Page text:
Why Companies Need to Apply Design Thinking

Until the moment of writing this article, many companies are still having a lack of understanding the notion of design thinking. I believe this may be a result of two main factors; the first one that is many companies still don’t fully acknowledge to the broader role of design in business, and second is that design thinking is more perceived as a social innovation tool rather than a passway for successful profitable business–thanks to the IDEO promotion of the term design thinking.

Back to the main definition of design thinking, the term was first coined to Peter Rowe, a Professor of architecture at Harvard School of Design, as “account for the underlying structure with those rather private moments of ‘seeking out,’ on the part of designers.” Kees Dorst defines it as the practice that can be used to solve problems with a broader approach using professional design practice. Finally, Tim Brown, IDEO, defines design thinking as the usage of designer’s methods to address people’s needs with solutions that are technically feasible and business viable.

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Based on the above definitions. we can see two main characteristics of design thinking process (see Design Thinking Guide: What, Why and How); the design is perceived from a top strategic level in organizations and take part of building a design-driven business, and the application of design thinking aims to add values to business with considering the consumer needs. So, what are these values? Design researchers have investigated the benefits that can design thinking add to the business and come across a number of proven benefits that are aligning with many of today’s successful examples.

Building a Consumer-Driven Business

All the design thinking process models aims to achieve one goal; build a consumer-centered business that focus on addressing the people needs, which can be a potential added-value in competitive markets. Applying the design thinking in developing new products or improving existing products links between three main targets; user desirability, technical feasibility, and business viability.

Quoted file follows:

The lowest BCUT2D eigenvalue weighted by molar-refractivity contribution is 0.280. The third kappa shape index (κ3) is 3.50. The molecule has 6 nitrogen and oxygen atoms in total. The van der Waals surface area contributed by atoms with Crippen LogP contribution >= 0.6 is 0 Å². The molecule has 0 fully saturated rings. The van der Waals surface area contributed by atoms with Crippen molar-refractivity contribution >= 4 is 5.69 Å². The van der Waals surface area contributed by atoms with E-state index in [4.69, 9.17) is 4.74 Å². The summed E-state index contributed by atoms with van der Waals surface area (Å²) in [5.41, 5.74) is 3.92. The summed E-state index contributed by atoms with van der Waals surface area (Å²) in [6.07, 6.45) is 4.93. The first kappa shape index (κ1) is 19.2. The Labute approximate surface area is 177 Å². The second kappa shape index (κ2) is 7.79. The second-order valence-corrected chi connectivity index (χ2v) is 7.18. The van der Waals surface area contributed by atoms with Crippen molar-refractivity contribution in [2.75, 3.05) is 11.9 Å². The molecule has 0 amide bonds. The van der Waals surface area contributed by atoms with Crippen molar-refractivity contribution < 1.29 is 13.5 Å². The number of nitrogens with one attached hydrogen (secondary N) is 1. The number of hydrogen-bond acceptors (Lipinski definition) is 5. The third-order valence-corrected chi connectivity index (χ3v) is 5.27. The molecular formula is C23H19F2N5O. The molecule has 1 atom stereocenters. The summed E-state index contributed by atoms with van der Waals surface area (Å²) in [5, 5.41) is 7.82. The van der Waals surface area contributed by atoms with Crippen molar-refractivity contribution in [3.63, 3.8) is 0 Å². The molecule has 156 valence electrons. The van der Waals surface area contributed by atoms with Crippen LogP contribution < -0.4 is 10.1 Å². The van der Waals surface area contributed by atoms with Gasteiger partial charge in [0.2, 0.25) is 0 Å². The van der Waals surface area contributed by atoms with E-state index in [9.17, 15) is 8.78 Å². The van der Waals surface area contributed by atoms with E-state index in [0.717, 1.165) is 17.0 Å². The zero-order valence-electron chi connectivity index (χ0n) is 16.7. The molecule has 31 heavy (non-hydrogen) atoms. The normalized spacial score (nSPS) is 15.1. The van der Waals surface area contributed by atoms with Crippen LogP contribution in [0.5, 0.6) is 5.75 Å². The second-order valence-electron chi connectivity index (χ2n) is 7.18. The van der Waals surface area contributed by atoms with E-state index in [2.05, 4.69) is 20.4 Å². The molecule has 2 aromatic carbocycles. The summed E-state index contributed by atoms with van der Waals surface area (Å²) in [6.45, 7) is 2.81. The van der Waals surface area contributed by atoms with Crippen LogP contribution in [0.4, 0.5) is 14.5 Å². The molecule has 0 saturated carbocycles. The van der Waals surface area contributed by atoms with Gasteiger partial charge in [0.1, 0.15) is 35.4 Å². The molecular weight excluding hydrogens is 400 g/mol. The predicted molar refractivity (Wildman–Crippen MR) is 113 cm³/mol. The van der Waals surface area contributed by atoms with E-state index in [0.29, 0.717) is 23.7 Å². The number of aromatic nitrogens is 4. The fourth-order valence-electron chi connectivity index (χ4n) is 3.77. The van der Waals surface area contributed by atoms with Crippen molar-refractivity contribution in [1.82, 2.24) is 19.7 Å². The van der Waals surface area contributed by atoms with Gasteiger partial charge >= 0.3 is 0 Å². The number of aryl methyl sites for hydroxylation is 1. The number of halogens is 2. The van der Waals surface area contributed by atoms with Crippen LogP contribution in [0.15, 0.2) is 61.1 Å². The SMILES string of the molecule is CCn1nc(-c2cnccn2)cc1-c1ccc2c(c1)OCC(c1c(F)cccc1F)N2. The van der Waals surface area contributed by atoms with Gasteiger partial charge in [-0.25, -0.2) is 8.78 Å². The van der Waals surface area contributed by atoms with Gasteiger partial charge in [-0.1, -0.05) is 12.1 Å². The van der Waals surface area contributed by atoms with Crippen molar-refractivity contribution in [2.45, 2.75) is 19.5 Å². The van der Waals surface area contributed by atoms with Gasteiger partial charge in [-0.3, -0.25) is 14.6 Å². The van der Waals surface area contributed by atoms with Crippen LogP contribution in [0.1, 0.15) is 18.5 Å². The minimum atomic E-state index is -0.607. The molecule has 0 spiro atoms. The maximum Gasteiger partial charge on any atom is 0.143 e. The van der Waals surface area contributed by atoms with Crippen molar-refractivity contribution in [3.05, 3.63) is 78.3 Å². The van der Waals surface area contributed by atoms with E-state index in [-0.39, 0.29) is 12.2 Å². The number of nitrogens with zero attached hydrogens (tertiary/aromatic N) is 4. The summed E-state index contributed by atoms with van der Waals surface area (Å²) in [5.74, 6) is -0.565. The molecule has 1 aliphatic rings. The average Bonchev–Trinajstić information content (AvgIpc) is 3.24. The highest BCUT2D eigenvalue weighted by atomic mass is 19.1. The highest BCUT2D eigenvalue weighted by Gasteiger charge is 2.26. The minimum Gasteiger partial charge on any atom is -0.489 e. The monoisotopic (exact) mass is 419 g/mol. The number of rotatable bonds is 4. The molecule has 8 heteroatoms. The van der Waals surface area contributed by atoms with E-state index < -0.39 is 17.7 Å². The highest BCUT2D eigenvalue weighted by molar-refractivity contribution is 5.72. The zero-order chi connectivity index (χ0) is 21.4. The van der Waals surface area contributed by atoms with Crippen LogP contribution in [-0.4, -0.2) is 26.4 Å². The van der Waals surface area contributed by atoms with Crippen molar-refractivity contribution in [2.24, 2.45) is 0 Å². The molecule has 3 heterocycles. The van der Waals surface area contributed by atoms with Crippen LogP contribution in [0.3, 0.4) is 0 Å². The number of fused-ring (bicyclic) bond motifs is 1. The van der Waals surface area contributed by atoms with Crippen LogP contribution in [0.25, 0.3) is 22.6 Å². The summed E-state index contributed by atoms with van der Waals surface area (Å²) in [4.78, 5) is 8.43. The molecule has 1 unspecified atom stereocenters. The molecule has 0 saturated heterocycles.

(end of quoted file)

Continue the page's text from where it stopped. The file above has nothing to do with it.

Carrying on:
design thinking innovation
The relation between design thinking and innovation (Based on the IDEO model of user-centered design)

According to McKinsey Group, creating a design-driven business helps companies to engage with their consumer. Their design model depends on three main elements; understand the consumer, bringing empathy into the organization, and combining both design, business strategy, and technology.

McKinsey design model
McKinsey Group Braided Design Model (Source: McKinsey Group)

In their “Braided” Design model. the three elements blind through the design process of five main stages:

  • Frame includes mapping the business opportunity, user needs, and technology environment
  • Cocreate reframes the problem, identify the value proposition, and identify the data and technology
  • Prototype develops the prototype, iterate the design based on the customer feedback, create the technology development plan,
  • and build the business case
  • Validate test the product usability, assess the technology, and validate the business strategy
  • Govern build the best-practice innovation process, build the model for ongoing investment and evaluation

Design Thinking Drives Innovation

In his report about leading the UK economy through design and innovation (Cox Review of Creativity in Business: building on the UK’s strengths). Sir George Cox defined the design process as the bridge that turns creative ideas into innovative products that can add value to the market and economy. Nowadays, the market competency becomes aggressive that companies need to build innovative products that can make a difference in the market. This can be achieved through different types of innovation as follows: